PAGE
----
Theology is often like the game of telephone. We inherit conceptions of God from different contexts in which they made sense, but we’re often confused about which aspects of the way people talked about God before are essential and which are related to their context. So we end up receiving a conception of God that looks nothing like how He was described centuries ago at the beginning of the telephone chain. The way that God became a middle-school gym teacher in our imagination today has  its origin in the 11th century feudal discourse of St. Anselm of Canterbury who was trying to explain why Jesus had to die for our sins as both God and man at the same time.

Anselm lived in a time of kings, when everyone accepted that you had to treat the king with a level of honor higher than how you treated your equals or your inferiors. So Anselm reasoned that because God is the King of Kings to whom we owe infinite honor, the only way to make up for all the ways we disrespect God on a daily basis was for an infinitely innocent person (a divine being) to offer His life as a sacrifice on our behalf (as a fellow human) to satisfy our affront of God’s honor. Hence the “God-man” Jesus (cur deus homo if you prefer Anselm’s Latin). Anselm used this feudal analogy to make a theological argument for Jesus’ paradoxical divine-human double nature that made sense in the society in which he lived. The problem is that this argument has been garbled up over time so that we have come to think of God’s holiness as infinite pickiness since we don’t live in a feudal culture of chivalric honor but in a society where people are supposedly equal and there is no chivalry whatsoever.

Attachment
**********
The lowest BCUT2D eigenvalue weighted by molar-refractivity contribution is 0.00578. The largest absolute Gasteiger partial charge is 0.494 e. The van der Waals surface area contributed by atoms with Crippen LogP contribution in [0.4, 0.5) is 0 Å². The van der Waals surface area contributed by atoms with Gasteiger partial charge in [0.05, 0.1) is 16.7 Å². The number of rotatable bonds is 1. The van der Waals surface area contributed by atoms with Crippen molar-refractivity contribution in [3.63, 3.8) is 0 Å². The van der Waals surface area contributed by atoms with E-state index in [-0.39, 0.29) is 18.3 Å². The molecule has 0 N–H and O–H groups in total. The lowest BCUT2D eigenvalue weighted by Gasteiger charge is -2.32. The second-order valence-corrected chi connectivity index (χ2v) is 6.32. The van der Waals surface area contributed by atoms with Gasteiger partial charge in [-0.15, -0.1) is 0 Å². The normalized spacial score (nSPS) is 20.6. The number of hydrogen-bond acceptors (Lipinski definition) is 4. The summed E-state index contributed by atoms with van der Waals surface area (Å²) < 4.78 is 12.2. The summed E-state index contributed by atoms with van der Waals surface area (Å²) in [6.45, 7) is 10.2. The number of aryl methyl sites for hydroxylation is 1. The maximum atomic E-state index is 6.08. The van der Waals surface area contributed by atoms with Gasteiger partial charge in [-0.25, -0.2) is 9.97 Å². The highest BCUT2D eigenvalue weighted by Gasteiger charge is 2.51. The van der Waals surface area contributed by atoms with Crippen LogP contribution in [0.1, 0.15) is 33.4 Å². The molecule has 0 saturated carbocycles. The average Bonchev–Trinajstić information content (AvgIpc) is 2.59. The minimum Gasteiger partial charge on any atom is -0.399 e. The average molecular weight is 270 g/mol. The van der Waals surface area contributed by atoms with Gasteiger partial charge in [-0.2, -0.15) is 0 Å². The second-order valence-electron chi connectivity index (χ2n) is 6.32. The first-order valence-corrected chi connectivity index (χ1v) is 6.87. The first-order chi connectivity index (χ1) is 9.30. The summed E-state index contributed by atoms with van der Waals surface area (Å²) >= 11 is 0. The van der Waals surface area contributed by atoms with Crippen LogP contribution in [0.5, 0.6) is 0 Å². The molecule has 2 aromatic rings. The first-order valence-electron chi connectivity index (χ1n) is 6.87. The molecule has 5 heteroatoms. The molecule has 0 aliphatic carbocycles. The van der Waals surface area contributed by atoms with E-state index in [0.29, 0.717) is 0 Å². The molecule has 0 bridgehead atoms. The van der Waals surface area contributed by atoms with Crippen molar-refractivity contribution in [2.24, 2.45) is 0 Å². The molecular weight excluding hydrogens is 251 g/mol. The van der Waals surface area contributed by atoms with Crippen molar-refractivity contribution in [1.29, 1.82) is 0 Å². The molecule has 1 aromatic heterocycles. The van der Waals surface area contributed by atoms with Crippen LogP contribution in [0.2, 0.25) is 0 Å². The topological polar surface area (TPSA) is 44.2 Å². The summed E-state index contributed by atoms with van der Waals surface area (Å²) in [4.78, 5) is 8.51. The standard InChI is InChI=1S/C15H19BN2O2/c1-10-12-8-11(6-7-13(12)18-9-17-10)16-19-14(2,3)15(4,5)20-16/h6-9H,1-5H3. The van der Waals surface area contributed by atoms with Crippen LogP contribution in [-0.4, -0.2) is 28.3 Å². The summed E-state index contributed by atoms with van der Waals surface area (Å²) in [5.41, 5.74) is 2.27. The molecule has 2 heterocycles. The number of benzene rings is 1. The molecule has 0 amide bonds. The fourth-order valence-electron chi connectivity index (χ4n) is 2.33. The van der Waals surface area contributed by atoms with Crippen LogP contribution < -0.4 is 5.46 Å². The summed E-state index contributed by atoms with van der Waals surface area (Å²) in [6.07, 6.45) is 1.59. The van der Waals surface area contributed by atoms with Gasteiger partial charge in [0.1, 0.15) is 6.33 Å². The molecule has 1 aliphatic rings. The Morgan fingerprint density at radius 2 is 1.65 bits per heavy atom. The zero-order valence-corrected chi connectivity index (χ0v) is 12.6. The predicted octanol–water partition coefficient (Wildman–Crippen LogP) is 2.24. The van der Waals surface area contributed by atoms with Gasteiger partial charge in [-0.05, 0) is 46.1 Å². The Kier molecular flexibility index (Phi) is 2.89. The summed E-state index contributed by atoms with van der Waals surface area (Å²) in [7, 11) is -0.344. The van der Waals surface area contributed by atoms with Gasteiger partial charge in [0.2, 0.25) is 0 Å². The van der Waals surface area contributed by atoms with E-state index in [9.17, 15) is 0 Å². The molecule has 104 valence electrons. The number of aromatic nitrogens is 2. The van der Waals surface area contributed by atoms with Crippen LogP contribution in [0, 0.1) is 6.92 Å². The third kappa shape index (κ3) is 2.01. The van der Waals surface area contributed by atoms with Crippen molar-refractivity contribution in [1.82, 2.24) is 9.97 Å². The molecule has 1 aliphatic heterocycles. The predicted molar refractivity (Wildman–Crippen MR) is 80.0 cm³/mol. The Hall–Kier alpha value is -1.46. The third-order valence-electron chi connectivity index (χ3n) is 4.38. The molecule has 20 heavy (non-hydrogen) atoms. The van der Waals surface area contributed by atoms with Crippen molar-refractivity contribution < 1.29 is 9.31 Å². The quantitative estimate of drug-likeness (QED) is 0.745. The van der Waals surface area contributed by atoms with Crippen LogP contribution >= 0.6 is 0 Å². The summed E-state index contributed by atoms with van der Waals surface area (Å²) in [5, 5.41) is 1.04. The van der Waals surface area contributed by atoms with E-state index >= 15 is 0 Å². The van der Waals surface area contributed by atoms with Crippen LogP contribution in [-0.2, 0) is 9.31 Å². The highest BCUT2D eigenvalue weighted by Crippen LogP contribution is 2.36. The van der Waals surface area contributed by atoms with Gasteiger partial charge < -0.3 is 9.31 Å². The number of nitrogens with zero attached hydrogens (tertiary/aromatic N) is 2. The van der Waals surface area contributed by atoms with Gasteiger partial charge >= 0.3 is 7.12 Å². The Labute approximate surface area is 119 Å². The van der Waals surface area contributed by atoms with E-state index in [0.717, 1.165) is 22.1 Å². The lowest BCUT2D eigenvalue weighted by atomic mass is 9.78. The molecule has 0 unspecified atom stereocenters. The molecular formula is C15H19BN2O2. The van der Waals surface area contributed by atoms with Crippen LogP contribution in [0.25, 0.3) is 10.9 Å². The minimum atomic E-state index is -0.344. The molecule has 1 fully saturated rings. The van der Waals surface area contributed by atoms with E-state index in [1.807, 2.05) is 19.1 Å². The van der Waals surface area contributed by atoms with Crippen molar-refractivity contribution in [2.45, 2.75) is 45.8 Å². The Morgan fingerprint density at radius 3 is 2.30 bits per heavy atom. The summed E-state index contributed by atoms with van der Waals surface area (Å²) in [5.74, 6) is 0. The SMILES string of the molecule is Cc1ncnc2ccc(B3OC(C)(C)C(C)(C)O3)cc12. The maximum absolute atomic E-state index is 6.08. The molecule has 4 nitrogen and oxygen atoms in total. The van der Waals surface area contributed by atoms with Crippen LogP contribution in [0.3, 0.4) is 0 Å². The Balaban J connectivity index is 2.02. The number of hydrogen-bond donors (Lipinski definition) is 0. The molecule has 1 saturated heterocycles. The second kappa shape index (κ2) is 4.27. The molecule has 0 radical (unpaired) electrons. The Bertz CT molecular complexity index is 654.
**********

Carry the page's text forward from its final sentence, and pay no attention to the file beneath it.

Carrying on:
So I want to push back against the assumption that infinite pickiness is an essential quality of God’s holiness since I think it’s a product of the theological game of telephone and actually a harmful way to understand God. What’s hard for me to grapple with is that the holy people I’ve met and read about aren’t like anal retentive gym teachers at all. It seems like the holier they are, the less picky they are about other peoples’ flaws. The only thing they seem to be picky about is making sure that they treat you with the best hospitality that they can muster. Perhaps you’ve met some Christians like this.